Meredith, Woodward, Friedman, JJ.
In an Opinion, Judgment of Divorce, and Order of Court ("Judgment of Divorce") dated July 30, 2009, the Circuit Court for Prince George's County granted an absolute divorce to appellant, Marvin Wilson, from appellee, Sylvia Wilson. In the Judgment of Divorce, the court noted, among other things, that on July 21, 2009, the parties recited on the record an agreement on all property issues, which "included a division of the parties' pension interests." On August 6, 2009, the United States Air Force ("the Air Force"), appellant's employer, notified appellant that he would be placed on temporary disability retirement on October 28, 2009. On January 21, 2010, the court entered a Marital Property Consent Order reflecting the parties' July 2009 agreement, and ordering that each party shall receive fifty percent of the marital share of the other party's retirement and pension benefits.
Appellant was placed on permanent disability retirement on April 3, 2011. On July 23, 2013, the Air Force sent a letter to appellant's attorney, stating that it could not pay appellee her portion of appellant's retired pay, because the entire amount of such pay was based on appellant's disability, which by law cannot be paid to a former spouse. After a hearing on March 26, 2014, the trial court issued an order on April 30, 2014, finding that appellant had breached the parties' agreement, and ordering appellant to pay to appellee arrears in the amount of $63, 543, representing appellee's portion of appellant's retirement benefits from May 2011 through March 2014.
On appeal, appellant presents four questions for our review, which we have rephrased and condensed into two:
1. Did the trial court err in determining that appellant breached the parties' property settlement agreement by failing to pay appellee her portion of appellant's military disability retirement benefits?
2. Did the trial court err or abuse its discretion in determining the amount of arrears arising out of appellant's breach of the parties' property settlement agreement?
We answer both questions in the negative and, accordingly, affirm the judgment of the circuit court.
Appellant and appellee were married on February 11, 1989. Their son, Mitchell, was born on July 28, 1997. The parties separated in October 2006. On August 25, 2008, appellee filed a complaint for absolute divorce in the circuit court. On February 19, 2009, appellant filed a counter-complaint for absolute divorce, custody, and other relief.
On June 1, 2009, the Air Force's Physical Evaluation Board ("the PEB") made its Findings and Recommended Disposition, in which it found that appellant's "medical condition prevents [him] from reasonably performing the duties of [his] office, grade, rank, or rating. Since the condition has not yet stabilized, the Informal Physical Evaluation Board finds [appellant] unfit and recommends temporary retirement with a disability rating of 60% . . . ."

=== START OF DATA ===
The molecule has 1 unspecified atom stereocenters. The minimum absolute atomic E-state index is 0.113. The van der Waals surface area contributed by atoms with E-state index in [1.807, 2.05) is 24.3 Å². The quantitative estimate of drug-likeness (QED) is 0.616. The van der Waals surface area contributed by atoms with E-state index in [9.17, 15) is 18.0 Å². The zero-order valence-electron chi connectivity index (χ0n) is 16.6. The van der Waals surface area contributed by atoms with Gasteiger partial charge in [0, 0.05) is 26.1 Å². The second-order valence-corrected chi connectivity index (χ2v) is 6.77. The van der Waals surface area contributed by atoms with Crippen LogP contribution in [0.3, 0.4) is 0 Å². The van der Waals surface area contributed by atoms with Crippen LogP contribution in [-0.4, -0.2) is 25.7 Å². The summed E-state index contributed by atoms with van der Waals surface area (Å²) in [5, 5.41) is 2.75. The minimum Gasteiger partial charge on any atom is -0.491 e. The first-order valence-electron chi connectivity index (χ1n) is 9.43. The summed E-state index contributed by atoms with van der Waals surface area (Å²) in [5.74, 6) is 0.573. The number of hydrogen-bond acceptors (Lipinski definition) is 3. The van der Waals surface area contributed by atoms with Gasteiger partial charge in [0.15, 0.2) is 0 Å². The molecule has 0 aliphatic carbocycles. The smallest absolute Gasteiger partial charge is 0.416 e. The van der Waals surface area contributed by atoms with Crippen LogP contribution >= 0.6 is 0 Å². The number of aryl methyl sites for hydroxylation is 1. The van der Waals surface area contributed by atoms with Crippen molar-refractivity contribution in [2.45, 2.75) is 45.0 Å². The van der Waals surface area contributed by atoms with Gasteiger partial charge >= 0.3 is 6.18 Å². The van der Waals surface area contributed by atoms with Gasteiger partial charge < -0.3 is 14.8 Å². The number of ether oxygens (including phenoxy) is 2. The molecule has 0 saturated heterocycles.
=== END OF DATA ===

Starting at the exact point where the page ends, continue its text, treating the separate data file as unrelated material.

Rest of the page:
On July 21, 2009, the trial court conducted a trial on alimony, child support, and attorneys' fees. On July 30, 2009, the court issued its Judgment of Divorce, in which it incorporated the agreements of the parties and resolved all remaining issues arising out of their marriage. The court noted in the Judgment of Divorce that, at the trial on July 21, 2009, the "parties recited on the record an agreement on all the property issues in this case. That agreement, among its terms, included a division of the parties' pension interests. A separate consent order will be submitted which includes those terms."
On August 6, 2009, the Air Force issued a Special Order to appellant, stating that "effective 27 Oct 09 you are relieved from active duty, above organization and station of assignment. Effective 28 Oct 29 you are placed on the temporary disability retired list [("the TDRL")] in the grade of Capt per AFI 36-3212 with compensable percentage for physical disability at 060 percent." On November 16, 2009, the Defense Financing and Accounting Service ("DFAS") informed appellant via letter that his "retired pay" would be computed using his 60% disability rating, as applied to his active duty base pay at the time that he retired.
On January 21, 2010, the trial court issued a Marital Property Consent Order ("the Consent Order"), in which it noted that the parties had "reached an agreement regarding the division of marital property." The court ordered, among other things, "that [appellee] shall be awarded an interest in [appellant's] military pension fund, including the Survivor Benefit Plan. [Appellee's] share shall be fifty percent (50%) of the 'marital property portion' of [appellant's] monthly pension."